This year’s opera offering from the Glenn Gould School at the Royal Conservatory is Janáček’s Cunning Little Vixen. It’s a pretty good choice for a student production with a wide variety of roles and it’s a great vehicle for showing off the excellent Royal Conservatory Orchestra. The school has chosen to present the work in English translation which probably makes sense given the difficulties of training a whole new cast in Czech even though it somewhat undermines the composer’s extremely tight linkage of text and music.
Korngold’s Silent Serenade is, to put it mildly, odd. The plot could have been taken from Dario Fo and the only possible excuse for the schmaltzy music is that Korngold initiated many of the saccharine clichés he relies on. Last night the students of the Glenn Gould School under the direction of Joel Ivany and the musical leadership of Pieter Tiefenbach bravely tried to rescue it from well deserved obscurity.
The plot concerns a dressmaker who is accused of breaking into the bedroom of, and trying to abduct, one of his clients; an actress who happens to be engaged to the Prime Minister. In Naples this is a hanging offence. Meanwhile someone has made an unsuccessful attempt to assassinate the unpopular Prime Minister with a bomb. The king is dying and, we learn from his confessor, wishes to make a great act of mercy before he finally snuffs it. He wishes to pardon the bomber. Unfortunately the police don’t have a suspect. The solution is obvious. The dressmaker must confess to both crimes so that he can be pardoned and hanged for neither. Unfortunately the king dies before signing the pardon and so the dressmaker must hang. Following this so far? Fortunately for him the unpopular Prime Minister is killed in a popular uprising and he is installed in his stead much to the annoyance of the anarchist who did plant the bomb. They agree that the dressmaker will return to his salon and the actress, who has now fallen in love with him and is, conveniently, no longer engaged. There’s also a subplot concerning a newspaper reporter and an aspiring actress.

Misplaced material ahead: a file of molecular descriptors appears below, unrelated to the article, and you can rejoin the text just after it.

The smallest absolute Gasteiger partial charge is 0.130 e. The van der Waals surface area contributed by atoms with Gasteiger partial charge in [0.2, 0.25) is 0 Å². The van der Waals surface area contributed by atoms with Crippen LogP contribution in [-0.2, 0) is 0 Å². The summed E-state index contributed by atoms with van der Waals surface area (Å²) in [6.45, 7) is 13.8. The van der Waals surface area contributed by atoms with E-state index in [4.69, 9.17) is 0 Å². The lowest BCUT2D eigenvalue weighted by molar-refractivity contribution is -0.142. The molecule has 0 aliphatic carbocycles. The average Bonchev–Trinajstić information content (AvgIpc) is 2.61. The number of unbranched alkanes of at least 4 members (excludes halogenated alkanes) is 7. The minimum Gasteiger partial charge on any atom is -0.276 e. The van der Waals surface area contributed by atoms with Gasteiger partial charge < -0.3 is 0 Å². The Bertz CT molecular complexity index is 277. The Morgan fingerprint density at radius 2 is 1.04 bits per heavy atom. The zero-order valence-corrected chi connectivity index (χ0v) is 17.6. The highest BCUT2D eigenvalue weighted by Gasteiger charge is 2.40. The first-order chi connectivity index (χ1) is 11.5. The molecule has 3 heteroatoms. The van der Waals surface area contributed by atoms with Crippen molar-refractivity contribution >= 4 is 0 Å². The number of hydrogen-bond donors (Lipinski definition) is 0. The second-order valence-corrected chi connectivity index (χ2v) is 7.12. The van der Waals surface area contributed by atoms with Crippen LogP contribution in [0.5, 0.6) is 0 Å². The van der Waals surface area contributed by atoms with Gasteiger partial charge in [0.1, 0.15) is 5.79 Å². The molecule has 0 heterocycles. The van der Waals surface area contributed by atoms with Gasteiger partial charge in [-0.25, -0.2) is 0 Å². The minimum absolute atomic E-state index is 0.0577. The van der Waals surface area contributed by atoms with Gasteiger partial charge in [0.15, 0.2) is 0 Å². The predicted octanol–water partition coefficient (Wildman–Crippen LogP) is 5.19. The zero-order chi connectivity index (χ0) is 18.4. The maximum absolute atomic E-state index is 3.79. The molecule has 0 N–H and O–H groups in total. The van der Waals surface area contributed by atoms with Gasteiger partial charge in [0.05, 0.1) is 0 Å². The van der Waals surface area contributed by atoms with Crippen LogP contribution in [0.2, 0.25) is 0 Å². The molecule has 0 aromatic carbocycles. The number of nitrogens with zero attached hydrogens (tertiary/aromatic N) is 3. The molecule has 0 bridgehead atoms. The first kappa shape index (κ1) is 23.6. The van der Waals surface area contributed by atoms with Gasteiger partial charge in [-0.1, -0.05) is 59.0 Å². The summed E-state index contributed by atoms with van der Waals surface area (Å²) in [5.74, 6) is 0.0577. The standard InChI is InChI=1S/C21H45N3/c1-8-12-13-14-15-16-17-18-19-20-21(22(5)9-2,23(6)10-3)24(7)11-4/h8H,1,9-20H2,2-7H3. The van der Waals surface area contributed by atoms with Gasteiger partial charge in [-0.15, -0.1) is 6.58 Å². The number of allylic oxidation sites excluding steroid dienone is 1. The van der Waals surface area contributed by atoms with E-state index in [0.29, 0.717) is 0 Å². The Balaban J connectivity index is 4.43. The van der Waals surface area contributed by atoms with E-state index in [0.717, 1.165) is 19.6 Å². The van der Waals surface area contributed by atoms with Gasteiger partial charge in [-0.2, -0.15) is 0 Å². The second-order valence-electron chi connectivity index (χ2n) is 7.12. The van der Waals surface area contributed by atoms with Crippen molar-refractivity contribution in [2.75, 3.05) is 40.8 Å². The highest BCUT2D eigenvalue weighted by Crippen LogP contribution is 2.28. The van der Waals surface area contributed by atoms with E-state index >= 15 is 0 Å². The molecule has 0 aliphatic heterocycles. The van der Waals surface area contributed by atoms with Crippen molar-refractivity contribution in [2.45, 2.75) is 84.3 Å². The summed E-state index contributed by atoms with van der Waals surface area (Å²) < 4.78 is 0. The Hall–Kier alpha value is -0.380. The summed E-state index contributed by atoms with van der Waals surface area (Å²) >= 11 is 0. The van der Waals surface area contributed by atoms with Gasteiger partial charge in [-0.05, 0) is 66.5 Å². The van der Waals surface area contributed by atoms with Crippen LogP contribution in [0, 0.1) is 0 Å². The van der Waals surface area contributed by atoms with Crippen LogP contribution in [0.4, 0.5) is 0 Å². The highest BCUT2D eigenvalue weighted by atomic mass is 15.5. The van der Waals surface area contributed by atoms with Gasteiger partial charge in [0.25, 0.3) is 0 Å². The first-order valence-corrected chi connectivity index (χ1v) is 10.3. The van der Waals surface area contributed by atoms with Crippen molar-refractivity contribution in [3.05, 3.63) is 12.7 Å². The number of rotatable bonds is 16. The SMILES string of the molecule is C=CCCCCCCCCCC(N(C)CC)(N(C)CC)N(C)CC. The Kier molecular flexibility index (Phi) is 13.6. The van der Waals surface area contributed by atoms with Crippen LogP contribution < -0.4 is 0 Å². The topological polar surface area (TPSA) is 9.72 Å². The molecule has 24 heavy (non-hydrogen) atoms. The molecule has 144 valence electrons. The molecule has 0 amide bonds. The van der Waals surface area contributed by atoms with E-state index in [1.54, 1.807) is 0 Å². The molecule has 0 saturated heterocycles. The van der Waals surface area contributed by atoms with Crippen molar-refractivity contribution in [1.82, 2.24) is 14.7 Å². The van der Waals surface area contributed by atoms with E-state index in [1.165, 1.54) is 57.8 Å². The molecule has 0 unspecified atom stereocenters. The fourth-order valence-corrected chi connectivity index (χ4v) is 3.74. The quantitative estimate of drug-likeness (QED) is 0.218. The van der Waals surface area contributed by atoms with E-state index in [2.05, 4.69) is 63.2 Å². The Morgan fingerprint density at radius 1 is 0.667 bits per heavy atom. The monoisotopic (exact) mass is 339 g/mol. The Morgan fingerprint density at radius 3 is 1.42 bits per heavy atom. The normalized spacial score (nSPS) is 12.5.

Last night saw the first of two performances of Don Giovanni by the students of the Glenn Gould School at Koerner Hall. Koerner Hall isn’t the easiest venue to do fully staged opera since it is basically a concert hall with very limited lighting and stage facilities. Ashlie Corcoran and Camellia Coo pulled off perhaps the most inventive staging I have seen there by using a giant staircase to link the part of the gallery that wraps around the stage to the stage itself. Within this basic configuration they deployed a few bits and pieces of furniture, mostly couches. It made a very serviceable unit set for the various scenes. The production was set in the 1960s and seemed to revolve around the basic idea of Don Giovanni as a “chick magnet”. All the usual suspects are clearly attracted to him. There’s no hint of coercion in the opening scene with Donna Anna and Zerlina is a very willing seductee. The idea is reinforced in “Deh vieni” when, as Don Giovanni is serenading Donna Elvira’s maid, five or six women make their way to the staircase and down to the man himself.